Glass making in the 1800’s was less efficient and perfect than found today. This however is the quality that distinguishes true antique glass from its modern counterpart. Viewing antique glass from a slight angle so that a reflection can be seen will quickly reveal the uneven surface. Modern glass, on the other hand, will look perfectly flat and smooth when viewed in the same manner.

 Another tale-tale sign of antique glass is the presence of many tiny air bubbles trapped in the glass.

All glass up to the introduction of modern pressed-glass techniques (1903) will have these tiny bubbles.

Colored Tablets

From the early 1800’s on colorful tablets were produced using a variety of techniques. The three most common techniques for creating colored tablets are presented here.

 Stencils: The use of stencils to repeat patterns dates far into antiquity. Earliest use of stencil use can be found in cave paintings dating to 30,000 B.C. Ancient Egypt use stencils extensively in tomb decorations and ancient Greeks created mosaic designs using stencils. The word stencil comes from the middle-English word “stanselen” which means “To ornament with sparkle” and the earlier Latin “stansel” which means “spark”.

American colonist, unable to obtain or afford expensive wallpaper or decorated furniture from Europe, used stencils to decorate both. From about 1760 until 1840 artist traveled from town to town and applied stenciled designs to furniture, walls and mantles. One of the most prolific of these was Moses Eaton jr. (1796-1886) who created stencils in hundreds of homes in New England in the 1840’s.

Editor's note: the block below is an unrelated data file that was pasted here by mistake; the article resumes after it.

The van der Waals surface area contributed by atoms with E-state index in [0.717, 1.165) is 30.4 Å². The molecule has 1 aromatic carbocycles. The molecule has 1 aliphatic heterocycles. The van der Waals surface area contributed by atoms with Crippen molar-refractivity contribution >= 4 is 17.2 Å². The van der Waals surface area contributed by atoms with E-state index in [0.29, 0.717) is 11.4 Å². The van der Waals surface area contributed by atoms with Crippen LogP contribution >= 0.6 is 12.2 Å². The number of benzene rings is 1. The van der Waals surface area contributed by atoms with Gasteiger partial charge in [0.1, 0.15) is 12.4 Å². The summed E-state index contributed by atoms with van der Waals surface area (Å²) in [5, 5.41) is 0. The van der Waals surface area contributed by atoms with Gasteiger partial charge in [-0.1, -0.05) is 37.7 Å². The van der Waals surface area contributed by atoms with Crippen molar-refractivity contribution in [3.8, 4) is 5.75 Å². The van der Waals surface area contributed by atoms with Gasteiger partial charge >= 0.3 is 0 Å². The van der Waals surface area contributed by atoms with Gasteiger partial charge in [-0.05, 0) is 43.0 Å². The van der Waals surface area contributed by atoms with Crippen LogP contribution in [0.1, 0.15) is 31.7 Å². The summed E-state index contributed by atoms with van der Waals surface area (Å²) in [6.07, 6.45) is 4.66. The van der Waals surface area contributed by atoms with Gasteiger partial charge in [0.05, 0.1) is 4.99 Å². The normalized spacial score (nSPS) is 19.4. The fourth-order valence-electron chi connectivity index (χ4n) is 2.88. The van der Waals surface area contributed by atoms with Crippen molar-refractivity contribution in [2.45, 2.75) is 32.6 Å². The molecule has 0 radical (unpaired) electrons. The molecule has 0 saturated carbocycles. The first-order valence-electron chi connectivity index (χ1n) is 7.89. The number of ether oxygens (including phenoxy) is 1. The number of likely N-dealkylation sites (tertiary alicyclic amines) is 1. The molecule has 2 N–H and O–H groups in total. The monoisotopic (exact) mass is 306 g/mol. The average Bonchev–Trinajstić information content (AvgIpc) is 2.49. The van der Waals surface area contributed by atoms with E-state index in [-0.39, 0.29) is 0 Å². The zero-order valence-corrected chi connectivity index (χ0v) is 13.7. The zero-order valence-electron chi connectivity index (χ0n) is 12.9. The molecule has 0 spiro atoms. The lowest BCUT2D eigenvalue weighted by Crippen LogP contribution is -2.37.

Stencils grew in use as the brass movement came into use and clock production skyrocketed. Early designs tended to be bold geometric designs but very intricate and complex designs soon followed. Bright colors as well as gold pigments were combined to produce rich sophisticated tablets that contributed greatly to the style of clocks of the period.

The most notable creator of stencil designs for clock tablets was William B. Fenn of Plymouth, Connecticut (1813~1890).  Fenn worked for Seth Thomas between around 1830 and 1840 then started his own business supplying clock tablets to Connecticut clock manufacturers. Between 1840 and 1864 Fenn was a major supplier of clock tablets to manufacturers such as Seth Thomas, Silas Hoadley, Brewster & Ingraham, Birge & Fuller as well as many others.

Many of Fenn’s most successful stencil designs have been published by the American Clock & Watch Museum in two books Clock Decorating Stencils (ISBN 0-930476-17-4) and More Clock Decorating Stencils (ISBN PUB259) Original Fenn stencils, acquired from the family, were used to produce the photos in both books. These books are a fantastic and historically correct reference to stencils of the period.

Litho-Paper Process:  In the 1830’s an image transfer process was developed wherein designs were created on metal plates by engravers. The engraver was able to achieve a level of detail not possible using stencils or other means.

The engraved plate was used to print the design in black ink onto very thin paper. Size or varnish was applied to the glass then the paper was pressed onto the size once it reached a light tack. The paper and size were then allowed to cure.